Tea and biltong with the Queen: Rooibos with lemon, or honey, or four spoons of sugar in a tin cup on a frosty karoo morning?
Here’s the problem with the “first world”: it’s too damn regulated and it sulks. It seems that when a country has loads of money, good employment levels, and a little bit of clout, politicians and the powers that be find themselves without very much of any importance to do. Sounds good, right? Wrong! Politicians aren’t the type to accept when they aren’t needed. Instead they look for ever increasingly petty and annoying things to hold over you.
In the UK you can’t offer a colleague so much as a panado, because if anything happened to them they could then sue you and the company you both work for. Instead you have to have a designated first aid officer, who is trained to hand out tricky essentials like plasters. Furthermore, you are required by law to have car insurance. Just hear me out… Insurance is good. We should all have it. But I reject the notion that the government should compel me to do so.
Petty regulations aside, the Brits (and, yes, I’m generalising here – with even more to come), love nothing more than a good moan. A few examples: Global warming is making my life unbearable. It’s going to rain all weekend. It’s too hard to recycle because the supermarkets provide too much packaging. I can’t honestly be expected to reduce my household waste! The school lunches given to my children are too fatty. My dogs, kids and husband are too fat. The schools have banned junk food …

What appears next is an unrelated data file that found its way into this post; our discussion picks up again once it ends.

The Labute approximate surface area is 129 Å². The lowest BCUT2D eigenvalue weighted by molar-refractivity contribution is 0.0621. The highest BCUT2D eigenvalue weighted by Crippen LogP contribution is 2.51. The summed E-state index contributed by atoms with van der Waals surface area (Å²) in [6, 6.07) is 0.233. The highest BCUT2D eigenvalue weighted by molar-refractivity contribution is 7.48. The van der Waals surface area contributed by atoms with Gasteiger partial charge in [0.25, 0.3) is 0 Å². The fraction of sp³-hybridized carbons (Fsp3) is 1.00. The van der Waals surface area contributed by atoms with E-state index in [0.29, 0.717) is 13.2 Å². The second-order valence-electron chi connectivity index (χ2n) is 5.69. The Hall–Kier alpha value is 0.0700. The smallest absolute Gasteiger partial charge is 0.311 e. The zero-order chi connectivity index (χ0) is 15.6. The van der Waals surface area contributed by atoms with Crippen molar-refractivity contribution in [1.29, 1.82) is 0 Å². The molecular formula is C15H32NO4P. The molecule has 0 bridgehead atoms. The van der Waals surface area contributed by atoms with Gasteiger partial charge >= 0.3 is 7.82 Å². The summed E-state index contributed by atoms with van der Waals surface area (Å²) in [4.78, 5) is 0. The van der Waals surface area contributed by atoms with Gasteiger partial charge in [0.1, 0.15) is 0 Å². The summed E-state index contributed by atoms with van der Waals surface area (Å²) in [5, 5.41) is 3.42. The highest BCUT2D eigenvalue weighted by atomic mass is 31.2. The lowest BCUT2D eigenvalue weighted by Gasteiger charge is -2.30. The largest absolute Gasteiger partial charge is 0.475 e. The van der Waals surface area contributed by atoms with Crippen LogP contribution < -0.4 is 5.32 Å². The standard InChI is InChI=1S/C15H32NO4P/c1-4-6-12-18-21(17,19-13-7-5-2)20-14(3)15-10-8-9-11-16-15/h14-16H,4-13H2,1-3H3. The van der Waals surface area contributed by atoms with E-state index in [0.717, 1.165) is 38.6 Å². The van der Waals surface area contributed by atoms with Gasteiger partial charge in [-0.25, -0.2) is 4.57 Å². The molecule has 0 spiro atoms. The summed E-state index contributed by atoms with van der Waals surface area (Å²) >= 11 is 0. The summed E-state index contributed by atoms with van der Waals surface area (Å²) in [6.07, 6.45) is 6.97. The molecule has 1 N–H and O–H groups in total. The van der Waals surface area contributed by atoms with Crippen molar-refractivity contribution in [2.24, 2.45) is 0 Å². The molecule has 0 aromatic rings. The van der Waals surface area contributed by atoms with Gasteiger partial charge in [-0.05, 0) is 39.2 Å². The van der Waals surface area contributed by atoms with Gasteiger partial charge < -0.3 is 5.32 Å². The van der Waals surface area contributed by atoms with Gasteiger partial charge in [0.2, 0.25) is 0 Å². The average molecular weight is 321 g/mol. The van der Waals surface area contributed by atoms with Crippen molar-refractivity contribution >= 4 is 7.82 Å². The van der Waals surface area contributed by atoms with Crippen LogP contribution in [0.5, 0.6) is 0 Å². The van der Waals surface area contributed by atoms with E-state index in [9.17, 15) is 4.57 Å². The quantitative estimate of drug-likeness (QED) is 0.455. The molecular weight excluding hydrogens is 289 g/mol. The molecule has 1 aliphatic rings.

Yes, yes, it would be lovely if South Africans had less serious things to worry about – but the baby-sitting government of the UK irks me sooo much that I had to air my feelings. It seems if there is a lack of genuine things to be worried about, people create new silly ones. And as much as I bitch about it, wouldn’t it be nice to have a few less things to stress about in SA (poverty, crime, AIDS, corruption, racism, malnutrition etc)?
Well, at least we can pat ourselves on the back for possessing a national “get-on-with-it” attitude. If you’ll excuse the cliché, it seems you can’t keep a good nation down, because even with all the scary things going on, South Africans have earned a reputation as being positive, friendly, and hard working people – and it’s this group, this generation I’m excited to be a part of!
We’re the generation that don’t know segregated schools. We’re the generation that were never under any illusions about AIDS. We’re the generation that can change the stereotype of the racist South African. I love being a part of that, and I’ve tried to be an ambassador for my Saffa generation over here, but have missed it terribly since I’ve been in the UK.
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